Caretaker Burnout and the 5 Ways to Avoid It
Hey mama, good job.
I think most mothers have experienced burn out at some point in their motherhood journey. With a never ending to-do list constantly running through their minds and somehow never enough time to get it all done, it can feel like a never ending hamster wheel that feels impossible to dismount. Parents of special needs children have an everyday to-do list that is just as long if not longer.
Researching the latest therapies, administering medication, phone calls, meetings, using medical equipment, endless therapy appointments, and caring for basic needs of their children can all take a toll on the mental and physical state of the parents. After caring for mothers in my prenatal wellness practice for a decade, the one thing I have seen is the unshakable spirit of mothers. We have cared for thousands of families who have special needs children, and as weary as the families may get mentally and physically, I am always in awe of the unshakable spirit that shows up when they have reached the end of their rope.
The advice that I find myself giving on a daily basis is, “You can’t pour from an empty cup.” While this sounds cliche, the practice of self care and establishing a solid network of support can create resiliency during motherhood and prevent burnout as your race from appointment to appointment. When we honor ourselves as caretakers, we show up more connected and come from space of balance and ease.
I know self-care is almost non existent in caretakers of special needs children, so I wanted to take a minute to honor the silent warriors who are fighting a broken system. The mothers and fathers who spend countless hours researching information and resources that are not readily available to their children. The families who have made it their life mission to educate and empower other families who feel like they are on a sinking ship, and told to “just deal with it” from the medical system. I want all of you to be seen and heard. I’ve looked in your eyes, I’ve cried with you, I’ve researched with you, and no, it does not seem fair that our medical system does not have the answers that can truly help.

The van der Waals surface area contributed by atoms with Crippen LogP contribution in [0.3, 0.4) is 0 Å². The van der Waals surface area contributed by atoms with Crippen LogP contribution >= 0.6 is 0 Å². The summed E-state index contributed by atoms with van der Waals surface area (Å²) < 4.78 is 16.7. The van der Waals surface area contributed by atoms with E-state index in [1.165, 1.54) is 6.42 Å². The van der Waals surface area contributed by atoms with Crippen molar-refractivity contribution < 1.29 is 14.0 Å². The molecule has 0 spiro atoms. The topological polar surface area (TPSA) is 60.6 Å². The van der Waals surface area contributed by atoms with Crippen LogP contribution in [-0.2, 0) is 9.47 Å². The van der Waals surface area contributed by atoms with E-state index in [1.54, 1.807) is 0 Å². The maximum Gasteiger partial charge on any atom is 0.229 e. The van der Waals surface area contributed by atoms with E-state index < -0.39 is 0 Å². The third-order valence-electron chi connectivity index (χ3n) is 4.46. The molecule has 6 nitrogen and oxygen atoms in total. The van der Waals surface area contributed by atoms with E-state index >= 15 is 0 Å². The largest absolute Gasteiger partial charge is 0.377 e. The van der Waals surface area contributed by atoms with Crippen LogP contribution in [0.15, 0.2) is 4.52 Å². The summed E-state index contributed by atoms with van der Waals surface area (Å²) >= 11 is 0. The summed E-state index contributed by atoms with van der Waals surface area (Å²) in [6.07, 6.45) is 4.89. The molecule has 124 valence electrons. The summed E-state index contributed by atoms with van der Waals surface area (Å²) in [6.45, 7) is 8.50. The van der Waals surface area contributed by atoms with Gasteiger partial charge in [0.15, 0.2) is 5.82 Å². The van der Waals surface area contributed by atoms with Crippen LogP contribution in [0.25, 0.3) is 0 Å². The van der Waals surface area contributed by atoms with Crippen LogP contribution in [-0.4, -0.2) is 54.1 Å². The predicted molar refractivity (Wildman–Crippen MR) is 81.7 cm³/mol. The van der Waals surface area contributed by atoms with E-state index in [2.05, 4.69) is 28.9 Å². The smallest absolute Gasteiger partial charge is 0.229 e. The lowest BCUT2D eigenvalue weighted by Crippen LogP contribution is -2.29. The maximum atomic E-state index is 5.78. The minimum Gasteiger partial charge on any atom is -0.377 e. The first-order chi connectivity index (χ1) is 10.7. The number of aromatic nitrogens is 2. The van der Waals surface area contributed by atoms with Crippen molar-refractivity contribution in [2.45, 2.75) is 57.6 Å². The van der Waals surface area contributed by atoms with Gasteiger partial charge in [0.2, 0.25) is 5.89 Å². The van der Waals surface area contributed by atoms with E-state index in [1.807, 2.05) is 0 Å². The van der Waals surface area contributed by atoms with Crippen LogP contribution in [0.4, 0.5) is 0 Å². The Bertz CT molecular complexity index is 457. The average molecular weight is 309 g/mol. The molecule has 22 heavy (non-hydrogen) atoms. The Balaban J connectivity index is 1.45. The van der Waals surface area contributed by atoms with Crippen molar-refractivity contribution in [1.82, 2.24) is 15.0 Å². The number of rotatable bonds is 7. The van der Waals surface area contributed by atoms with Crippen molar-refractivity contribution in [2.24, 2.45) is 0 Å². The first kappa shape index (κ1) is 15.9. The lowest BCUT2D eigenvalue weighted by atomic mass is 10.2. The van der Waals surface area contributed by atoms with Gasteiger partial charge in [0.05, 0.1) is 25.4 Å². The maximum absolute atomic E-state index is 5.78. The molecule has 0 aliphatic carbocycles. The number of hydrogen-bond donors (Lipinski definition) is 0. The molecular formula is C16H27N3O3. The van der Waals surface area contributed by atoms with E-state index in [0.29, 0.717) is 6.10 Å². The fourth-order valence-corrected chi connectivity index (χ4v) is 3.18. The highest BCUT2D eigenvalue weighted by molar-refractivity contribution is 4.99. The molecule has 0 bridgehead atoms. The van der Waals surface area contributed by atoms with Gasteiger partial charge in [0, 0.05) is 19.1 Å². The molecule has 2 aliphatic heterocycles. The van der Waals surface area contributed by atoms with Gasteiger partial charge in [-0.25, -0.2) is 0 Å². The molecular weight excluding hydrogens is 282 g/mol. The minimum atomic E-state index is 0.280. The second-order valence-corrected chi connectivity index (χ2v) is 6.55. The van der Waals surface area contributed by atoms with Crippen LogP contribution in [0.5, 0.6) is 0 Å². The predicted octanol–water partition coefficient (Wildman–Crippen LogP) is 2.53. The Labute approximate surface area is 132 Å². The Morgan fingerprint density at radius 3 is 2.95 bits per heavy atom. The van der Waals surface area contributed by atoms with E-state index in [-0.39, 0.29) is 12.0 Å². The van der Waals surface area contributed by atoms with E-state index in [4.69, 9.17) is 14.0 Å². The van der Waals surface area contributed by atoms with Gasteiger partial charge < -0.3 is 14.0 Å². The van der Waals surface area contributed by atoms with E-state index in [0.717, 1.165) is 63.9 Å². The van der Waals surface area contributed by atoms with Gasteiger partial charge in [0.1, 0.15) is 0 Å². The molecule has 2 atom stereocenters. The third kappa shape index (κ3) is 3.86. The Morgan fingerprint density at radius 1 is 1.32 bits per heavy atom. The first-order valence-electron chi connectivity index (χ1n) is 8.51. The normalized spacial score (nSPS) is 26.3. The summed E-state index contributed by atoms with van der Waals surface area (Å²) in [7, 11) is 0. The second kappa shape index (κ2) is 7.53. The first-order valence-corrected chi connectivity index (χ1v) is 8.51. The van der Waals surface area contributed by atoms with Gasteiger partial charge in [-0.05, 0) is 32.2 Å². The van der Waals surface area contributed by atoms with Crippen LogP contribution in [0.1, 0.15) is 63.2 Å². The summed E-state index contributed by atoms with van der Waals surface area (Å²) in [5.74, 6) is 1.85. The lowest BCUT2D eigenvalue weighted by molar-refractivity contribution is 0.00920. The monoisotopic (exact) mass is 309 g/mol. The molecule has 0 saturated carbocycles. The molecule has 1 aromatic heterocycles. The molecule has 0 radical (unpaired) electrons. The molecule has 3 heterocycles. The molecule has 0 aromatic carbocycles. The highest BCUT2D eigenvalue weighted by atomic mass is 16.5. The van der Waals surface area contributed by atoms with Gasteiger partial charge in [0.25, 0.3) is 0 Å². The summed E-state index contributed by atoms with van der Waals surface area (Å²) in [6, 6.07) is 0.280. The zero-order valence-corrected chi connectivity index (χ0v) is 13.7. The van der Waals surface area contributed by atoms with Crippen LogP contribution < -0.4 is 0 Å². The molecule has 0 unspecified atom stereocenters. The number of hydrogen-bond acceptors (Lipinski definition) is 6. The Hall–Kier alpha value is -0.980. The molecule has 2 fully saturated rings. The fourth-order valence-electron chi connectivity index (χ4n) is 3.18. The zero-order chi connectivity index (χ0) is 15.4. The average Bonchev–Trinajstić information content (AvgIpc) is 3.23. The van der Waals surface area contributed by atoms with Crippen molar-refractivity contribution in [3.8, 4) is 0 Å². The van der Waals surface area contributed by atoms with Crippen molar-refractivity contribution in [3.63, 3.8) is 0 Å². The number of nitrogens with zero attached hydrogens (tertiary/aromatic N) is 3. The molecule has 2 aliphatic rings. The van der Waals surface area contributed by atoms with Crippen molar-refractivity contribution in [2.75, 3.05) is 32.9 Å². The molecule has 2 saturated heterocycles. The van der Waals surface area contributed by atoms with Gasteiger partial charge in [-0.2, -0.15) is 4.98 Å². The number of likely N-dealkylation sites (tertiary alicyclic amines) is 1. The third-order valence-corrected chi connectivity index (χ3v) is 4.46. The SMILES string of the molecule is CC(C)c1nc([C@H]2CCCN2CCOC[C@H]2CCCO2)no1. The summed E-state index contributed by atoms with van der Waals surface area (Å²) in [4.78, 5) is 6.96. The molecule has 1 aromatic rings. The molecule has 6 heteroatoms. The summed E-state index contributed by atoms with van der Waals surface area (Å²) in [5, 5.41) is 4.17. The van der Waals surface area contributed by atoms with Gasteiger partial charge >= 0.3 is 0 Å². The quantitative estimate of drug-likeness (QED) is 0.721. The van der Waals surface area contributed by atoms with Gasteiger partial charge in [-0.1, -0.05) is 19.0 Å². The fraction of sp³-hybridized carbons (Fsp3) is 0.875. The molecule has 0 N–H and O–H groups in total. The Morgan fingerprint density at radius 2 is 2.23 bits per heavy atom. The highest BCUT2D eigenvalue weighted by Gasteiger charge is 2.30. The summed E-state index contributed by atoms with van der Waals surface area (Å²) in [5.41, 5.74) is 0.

The good news is that there is a community, like the Savants, that is fighting for you, educating you, and advocating for your accessibility to information that can be transformative in your child’s health and well being.
Over the years of caring for mothers, I have seen that exhaustion both mentally and physically are a petri dish for anxiety and depression. Unfortunately, rates of these mental disorders are higher in parents with special needs children due to overwhelm and fear of the unknown.
Why don’t we start having conversations in the proactive model rather the reactive one?
The proactive model of healthcare operates in prevention of disease both mentally and physically. The reactive model reacts to the symptom with a treatment—that is usually a medication. Moving towards a preventative, wellness based model is the largest pivot we can make when it comes to healthcare. Examining nutrition, exercise, stress, and other lifestyle factors in parents with special needs children can help prevent burnout and create a more balanced environment mentally and physically.
Let’s take a look at 5 proactive ways to avoid burnout.
- Grace upon grace. Define the things that are in your control and the things that are not. Remember that there is no such thing as a perfect family, so defining what joy looks like for your family and changing the standard to progress not perfection. Stewarding a child with special needs through this world can be a challenge, but when we let go of the things we cannot control, a peace of mind begins to take root.
- Community. Building your support system is crucial in delegating the everyday stresses. A strong community is your space to fall apart and be put back together again. Your support system is the foundation for your self care and the safe haven we all need.
- Rhythms of Renewal. Establishing rhythms in your life can be transformative when it comes to your mental and physical health. Create these rhythms with grace in mind. If you miss a morning meditation or an after dinner walk, it’s okay. Planning time in your schedule to nourish your mind, body, and spirit on a weekly basis can create balance in a chaotic world. These rhythms can be anything from meal planning, a phone call with a friend, a morning run, meditation, breathing exercises, a chiropractic adjustment, massage, or remembering something you love like singing and creating space to do these things.
- Living in the present. The fear of the unknown can be paralyzing at times. There is a balance in honoring these feelings and their reality, but to not let them become our presence. Seeing the God-given perfection of your child and breathing in the moments both wonderful and messy.
- Celebrate. Sometimes it can feel like an endless journey of appointments and consultations. If your little one hits a milestone, celebrate big! Creating a culture of celebration in your family can have a positive impact for everyone involved.
If I can tell you anything it is you are not alone. I am so thankful for the resources that the Savants are putting together and the community that they are building. You are seen, and you are doing a great job. I know it is hard, but you have the spirit of a warrior that does not surrender or give up. Thank you for everything you are doing to make a difference in your child’s world. For it is one soul at a time that we truly make a lasting global change.
Dr. Courtney Gowin
Bio: Dr. Gowin is a maternal health specialist and owns a prenatal wellness center that focuses on nourishing the mind, body, and spirit of women preconception into postpartum. You can find more information about the NEST and her holistic practice here: www.nestbirth.com.